Zeiss lenses for Exakta?

Discussion in 'Classic Manual Cameras' started by marco_f, Nov 19, 2009.

  1. I used to be a Leicaholic (Barnack cameras and M-3s only - none of this new stuff for me). My father-in-law recently gave me his hardly used Exakta 500 (really an Exa) bought new in the '60s and I was surprised at the tactile appeal and the excellent quality of its 50/2.8 Tessar, although the focusing screen is really terrible, in my opinion. I had always shunned Eastern bloc photo equipment. Now I am infected with the Exaktavirus and I've gone out and acquired a Varex IIb and a 58/2 Biotar in good working order for ridiculously low prices. This quirky camera has me really in a fever and I find myself scouring auction sites and classifieds for bargain priced lenses. Right now I've developed a pathological desire to acquire a 35/2.8 Flektogon, the one that is referred to as a "Macro" lens, focusing down to 0.18 meter (7 inches or so ). Anyone have any opinions on this lens? I'm bewildered by the variations of East German Zeiss lenses that are out there. Aside from the different descriptors found around the lens bezel, there are lenses with seven digit serial numbers and four (!) digit serial numbers. What gives here? Lenses with six blade, eight blade, ten blade, twelve blade iris. I'm sure that many re-designs occurred over the years as well as concessions to economic conditions. I've heard that quality declined as the 60s and 70s wore on. Is this true? How does one make an intelligent decision short of testing every potential purchase? Which lenses or production era is to be avoided? Is there any sort of general consensus regarding the peak period of consistent highest quality production?
     
  2. Hi! That Biotar 58mm is one of the best lenses made by Zeiss. It was copied and improved in some versions of the Helios in Ukraine. Exaktas are a good acquisition and delightful to use if you pay attention to details and maintenance, purely mechanical and sturdy. Jena was the center of scientific research and innovation in optical glass and lens making, long before World war II. So you need not think of East and West Germany when thinking of Zeiss Jena lenses. Regardless of Post -War political spoils Jena continued to produce excellent lenses. The Flektagons are excellent lenses, whether older or newer [preset or automatic]. The newer ones may have multi-coating; the older ones may not have that. That would/may affect some color pictures. I have both old and new verieties in the 35mm Flektagon. The old one, [despite the many scratches some previous owners had made], produces excellent B&W pics. My general observation is that the older stop down or preset lenses had more blades in the iris. The more modern ones reduced the numbers to six blades or even 5 in some Russian ones. Possibly this was due to the need for ensuring smooth automatic operation, as the springs inside are delicate ones and cannot exert the same pressure as the hand twist. Some people prefer a larger number of blades for their so-called "Bokeh" effect produced by the more circular iris. Buy a Flektagon in good condition without hesitation; they are all excellent. Regards, sp.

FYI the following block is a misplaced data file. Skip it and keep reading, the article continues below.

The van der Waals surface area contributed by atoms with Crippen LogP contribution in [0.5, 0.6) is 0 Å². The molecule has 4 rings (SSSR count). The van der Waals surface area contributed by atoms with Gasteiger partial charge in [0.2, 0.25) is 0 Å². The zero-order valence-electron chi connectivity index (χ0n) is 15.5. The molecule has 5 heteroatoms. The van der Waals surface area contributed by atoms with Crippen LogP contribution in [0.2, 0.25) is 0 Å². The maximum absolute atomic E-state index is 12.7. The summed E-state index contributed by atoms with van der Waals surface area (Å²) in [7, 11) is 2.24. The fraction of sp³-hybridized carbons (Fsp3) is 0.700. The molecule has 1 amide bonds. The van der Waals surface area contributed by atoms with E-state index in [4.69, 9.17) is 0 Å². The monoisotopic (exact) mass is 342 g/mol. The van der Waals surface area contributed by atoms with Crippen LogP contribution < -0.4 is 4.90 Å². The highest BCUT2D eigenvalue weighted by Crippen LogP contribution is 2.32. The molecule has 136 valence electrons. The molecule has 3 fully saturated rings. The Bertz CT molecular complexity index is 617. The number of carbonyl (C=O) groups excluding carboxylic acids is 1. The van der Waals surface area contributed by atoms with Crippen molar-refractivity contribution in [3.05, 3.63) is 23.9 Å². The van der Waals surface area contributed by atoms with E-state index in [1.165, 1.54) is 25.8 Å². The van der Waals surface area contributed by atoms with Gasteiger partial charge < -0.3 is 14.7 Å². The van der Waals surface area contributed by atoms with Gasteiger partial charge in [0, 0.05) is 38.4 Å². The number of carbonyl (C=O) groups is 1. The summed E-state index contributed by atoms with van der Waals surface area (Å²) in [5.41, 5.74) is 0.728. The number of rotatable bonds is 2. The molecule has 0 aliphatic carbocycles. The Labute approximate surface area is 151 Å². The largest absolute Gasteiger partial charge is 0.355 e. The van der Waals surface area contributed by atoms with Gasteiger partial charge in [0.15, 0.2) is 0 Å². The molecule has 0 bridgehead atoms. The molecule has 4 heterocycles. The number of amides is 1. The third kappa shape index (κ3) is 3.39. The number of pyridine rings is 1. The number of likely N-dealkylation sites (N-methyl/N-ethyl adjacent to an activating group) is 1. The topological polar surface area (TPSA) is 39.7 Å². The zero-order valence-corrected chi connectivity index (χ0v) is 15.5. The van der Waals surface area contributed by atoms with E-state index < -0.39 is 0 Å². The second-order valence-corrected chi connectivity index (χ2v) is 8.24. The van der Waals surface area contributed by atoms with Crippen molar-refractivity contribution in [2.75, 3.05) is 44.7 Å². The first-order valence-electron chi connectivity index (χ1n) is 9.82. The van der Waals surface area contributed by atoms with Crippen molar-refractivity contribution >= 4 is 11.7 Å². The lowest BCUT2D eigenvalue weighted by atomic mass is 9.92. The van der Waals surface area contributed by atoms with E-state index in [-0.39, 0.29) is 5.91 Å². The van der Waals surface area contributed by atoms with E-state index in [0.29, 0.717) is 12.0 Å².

3. The plastic microprism screens in Exaktas are about the worst I've ever used; if you can find one of the early, plain matte glass screens with the convex top surface, these are a bit dim but a much better focusing surface and make the camera much more pleasant to use.
    I've never seen the 4-digit serial numbers; CZJ serial numbers that I've seen seem to run from about 3 million in 1950 to 8 million in 1970.
     
  4. I've never used any good Leica equipment.. so perhaps I'm a poor judge. The WLF that came with my Exa is quite good and the Tessar (now repaired) is clean and birght and enhances the experience. I guess there's finders and then there's finders! One of the best sites for Exaktas is Captain Jacks http://captjack.exaktaphile.com/CameraPage.htm. This has a lot of Exakta porn...
    Many seem to be of the opinion that the later versions VXIIa with the block letters on the prisms had poor quality control. This was about 1965.. there are even later version that have the Exakta name that are not even Exakta mount. I find Exaktas "qurky" and fun and while many find them backwards with the lever on the left and the release on the user's left front, I think the shape is ergonomic. Like SP said you can'T ever go wrong with the Zeiss Lenses and for a while this was the only "system" 35 so there'S a plethora of special lenses and accessories for these cameras. If I had the money I'd send mine to a trechnician. It works fine and luckily the curtains, despite being a lttle wrinkled are still light tight. It's the "Zzzzrip" sound it makes.... I think this could be greatly improved and as a "Leica" user you know how quiet a FP shutter can be.. the borrowed FED/Leica I had made a very simple "PLOP" sound on release. I am pleased that you are pleased with the Exakta... this religious following always needs new members.